Property Act, the Pro-IP Act for short, which converted
to felonies most copyright related offenses that
previously had been misdemeanors and increased the resources
of the Justice Department for pursuing IP related crimes. Since then, the United States has
sought during trade negotiations to persuade other nations to increase
the levels of criminal copyright enforcement in their own jurisdictions. The most important
such initiative to date is the Anti-Counterfeiting
Trade Agreement. In whose negotiation, the United
States was a major participant. As you can see, Article 23 of
ACTA requires member countries, among other things, to quote provide
for criminal procedures and penalties to be applied at least in cases of
willful copyright or related rights piracy on a commercial scale. Note how the next
clause in the provision attempts to grapple with
the same issues addressed in the No Electronic Theft Act quote
acts carried out on a commercial scale include at least those carried
out as commercial activities for direct or indirect economic
or commercial advantage. As you know from lecture number one,
ACTA has not yet entered into force and may never do so. But if it does, it will extend the US
trend toward increasingly expensive criminal copyright liability
to other member countries. These legislative initiatives
have been accompanied by an increasing in the frequency
of prosecution, both in the US and in other countries. Among the most high profile cases
was the successful prosecution in Sweden of the four people who set
up and ran the file sharing site Pirate Bay. Although the Swedish authorities
seem to have had trouble enforcing the relatively
modest prison terms and fines imposed on those four defendants. Even more notorious are the ongoing
efforts of the US prosecutors to extradite and prosecute Kim
Dotcom, the flamboyant creator of the New Zealand-based
site Megaupload. Before it was shut down, Megaupload
was definitely a for profit enterprise. Between 2005 and 2012, according
to the indictment in the case, Megaupload earned more than $150
million in paid subscriptions and more than $25 million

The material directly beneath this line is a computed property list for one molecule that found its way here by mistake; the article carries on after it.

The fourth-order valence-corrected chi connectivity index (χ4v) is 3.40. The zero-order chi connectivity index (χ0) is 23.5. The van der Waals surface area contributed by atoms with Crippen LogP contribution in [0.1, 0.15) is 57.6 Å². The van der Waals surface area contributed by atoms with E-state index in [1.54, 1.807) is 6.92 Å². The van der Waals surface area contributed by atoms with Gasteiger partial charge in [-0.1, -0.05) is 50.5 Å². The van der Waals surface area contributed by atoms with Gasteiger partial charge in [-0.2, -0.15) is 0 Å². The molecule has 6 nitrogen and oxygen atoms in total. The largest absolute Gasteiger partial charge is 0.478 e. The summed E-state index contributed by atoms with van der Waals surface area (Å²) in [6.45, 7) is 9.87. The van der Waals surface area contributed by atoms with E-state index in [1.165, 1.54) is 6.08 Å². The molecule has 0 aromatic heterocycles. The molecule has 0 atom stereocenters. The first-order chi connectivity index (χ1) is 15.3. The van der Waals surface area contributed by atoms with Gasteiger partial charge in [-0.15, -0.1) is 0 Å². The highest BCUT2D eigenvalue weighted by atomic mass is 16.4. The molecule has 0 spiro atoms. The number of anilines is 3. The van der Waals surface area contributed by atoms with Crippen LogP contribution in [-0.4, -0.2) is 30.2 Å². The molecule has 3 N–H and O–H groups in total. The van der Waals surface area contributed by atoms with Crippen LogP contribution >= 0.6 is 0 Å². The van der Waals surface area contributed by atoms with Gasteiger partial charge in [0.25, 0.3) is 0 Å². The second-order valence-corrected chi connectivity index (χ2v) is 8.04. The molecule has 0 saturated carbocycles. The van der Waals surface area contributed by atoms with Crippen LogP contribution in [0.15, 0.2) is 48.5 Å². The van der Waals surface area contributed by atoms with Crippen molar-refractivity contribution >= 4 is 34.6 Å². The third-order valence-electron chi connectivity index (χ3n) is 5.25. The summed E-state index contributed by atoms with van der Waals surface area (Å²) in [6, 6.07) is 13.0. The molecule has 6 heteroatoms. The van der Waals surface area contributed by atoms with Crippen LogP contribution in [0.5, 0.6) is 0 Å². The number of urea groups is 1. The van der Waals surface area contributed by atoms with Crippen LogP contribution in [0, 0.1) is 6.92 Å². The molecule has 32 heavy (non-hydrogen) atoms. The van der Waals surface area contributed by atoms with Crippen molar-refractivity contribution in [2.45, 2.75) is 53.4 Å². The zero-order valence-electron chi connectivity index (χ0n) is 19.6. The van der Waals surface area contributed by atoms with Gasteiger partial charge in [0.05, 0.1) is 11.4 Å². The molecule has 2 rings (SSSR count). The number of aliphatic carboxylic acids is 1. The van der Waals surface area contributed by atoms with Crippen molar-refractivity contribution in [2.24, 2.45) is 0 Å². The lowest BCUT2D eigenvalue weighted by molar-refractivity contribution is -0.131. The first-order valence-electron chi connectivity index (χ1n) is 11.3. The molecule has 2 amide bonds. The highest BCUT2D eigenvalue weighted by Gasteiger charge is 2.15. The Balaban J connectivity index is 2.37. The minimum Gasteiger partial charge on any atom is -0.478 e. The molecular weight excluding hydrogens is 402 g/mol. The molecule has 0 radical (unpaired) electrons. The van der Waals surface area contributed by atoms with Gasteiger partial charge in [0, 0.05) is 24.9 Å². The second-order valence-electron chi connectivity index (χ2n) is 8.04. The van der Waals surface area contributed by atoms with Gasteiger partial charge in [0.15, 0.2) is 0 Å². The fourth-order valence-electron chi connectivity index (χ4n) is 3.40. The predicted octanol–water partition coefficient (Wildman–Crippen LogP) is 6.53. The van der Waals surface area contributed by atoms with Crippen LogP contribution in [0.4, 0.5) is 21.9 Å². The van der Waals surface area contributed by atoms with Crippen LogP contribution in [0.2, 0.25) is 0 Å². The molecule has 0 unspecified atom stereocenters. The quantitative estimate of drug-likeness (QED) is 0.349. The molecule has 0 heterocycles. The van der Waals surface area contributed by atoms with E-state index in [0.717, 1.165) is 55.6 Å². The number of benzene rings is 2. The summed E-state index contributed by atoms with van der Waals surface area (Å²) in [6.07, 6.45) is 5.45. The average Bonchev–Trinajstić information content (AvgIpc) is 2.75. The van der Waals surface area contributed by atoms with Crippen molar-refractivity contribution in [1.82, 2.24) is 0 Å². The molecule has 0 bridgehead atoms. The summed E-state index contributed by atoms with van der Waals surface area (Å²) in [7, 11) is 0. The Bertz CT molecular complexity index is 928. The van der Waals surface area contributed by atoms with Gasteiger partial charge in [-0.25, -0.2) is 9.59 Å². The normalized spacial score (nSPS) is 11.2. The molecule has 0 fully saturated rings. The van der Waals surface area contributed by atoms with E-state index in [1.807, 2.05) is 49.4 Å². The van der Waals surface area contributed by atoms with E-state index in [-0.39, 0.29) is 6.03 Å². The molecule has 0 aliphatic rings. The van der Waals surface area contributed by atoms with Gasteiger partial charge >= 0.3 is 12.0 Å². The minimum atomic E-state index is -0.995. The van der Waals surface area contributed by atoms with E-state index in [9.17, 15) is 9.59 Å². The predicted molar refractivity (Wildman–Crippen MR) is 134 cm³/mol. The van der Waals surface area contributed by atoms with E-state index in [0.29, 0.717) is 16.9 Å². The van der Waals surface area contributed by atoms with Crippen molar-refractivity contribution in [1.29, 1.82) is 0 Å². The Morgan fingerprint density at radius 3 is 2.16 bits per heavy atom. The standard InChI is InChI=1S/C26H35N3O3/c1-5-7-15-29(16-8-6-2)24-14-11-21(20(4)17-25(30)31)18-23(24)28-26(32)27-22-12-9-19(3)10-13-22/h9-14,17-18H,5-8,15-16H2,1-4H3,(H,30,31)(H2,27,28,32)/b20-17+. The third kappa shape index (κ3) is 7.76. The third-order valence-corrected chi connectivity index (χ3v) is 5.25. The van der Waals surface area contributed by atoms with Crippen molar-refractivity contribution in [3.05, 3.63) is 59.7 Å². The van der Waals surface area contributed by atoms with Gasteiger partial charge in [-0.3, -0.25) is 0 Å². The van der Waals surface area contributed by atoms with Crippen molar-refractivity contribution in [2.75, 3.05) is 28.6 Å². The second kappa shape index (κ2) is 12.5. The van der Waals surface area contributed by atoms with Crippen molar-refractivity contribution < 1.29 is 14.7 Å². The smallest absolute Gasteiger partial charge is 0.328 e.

in advertising fees. In 2010 alone Mr. Dotcom himself
earned more than $42 million. Not all of these prosecutions
have resulted in convictions. For example, Isamu Kaneko, the Japanese
developer of the Winny file sharing system, was ultimately
acquitted on the ground that the system, although most
often used for illegal purposes, was capable of substantial
non-infringing uses. Note the echo of the
Betamax CONSU defense here. But in most of these cases, the
government has ultimately prevailed. One of the most recent prosecutions
came painfully close to home. Aaron Swartz was a brilliant young
programmer and internet activist. Among many other things, he helped
found the social news site reddit and helped Larry Lessig establish
Creative Commons about which you learned in lecture number six. Swartz believed deeply that
information of all sorts should be widely accessible. And that belief proved his undoing. In 2011, while he was a fellow
at Harvard’s Safra Center, Swartz surreptitiously downloaded
a large number of journal articles from the website of JSTOR, a massive
nonprofit repository of such articles, to a laptop computer that
he placed in a closet at the Massachusetts
Institute of Technology. Most likely, Swartz intended
to make the articles available to the public at large. But he never did so. His actions were detected,
and he was arrested. He subsequently returned to JSTOR
all of the data he had downloaded. JSTOR itself, the
ostensible victim of Swartz’ misconduct, released
a statement indicating that it would not bring a civil
copyright infringement suit against him and did not support a
criminal prosecution. Nevertheless, the United
States Attorney in Boston pressed forward with the prosecution. Swartz was indicted, not for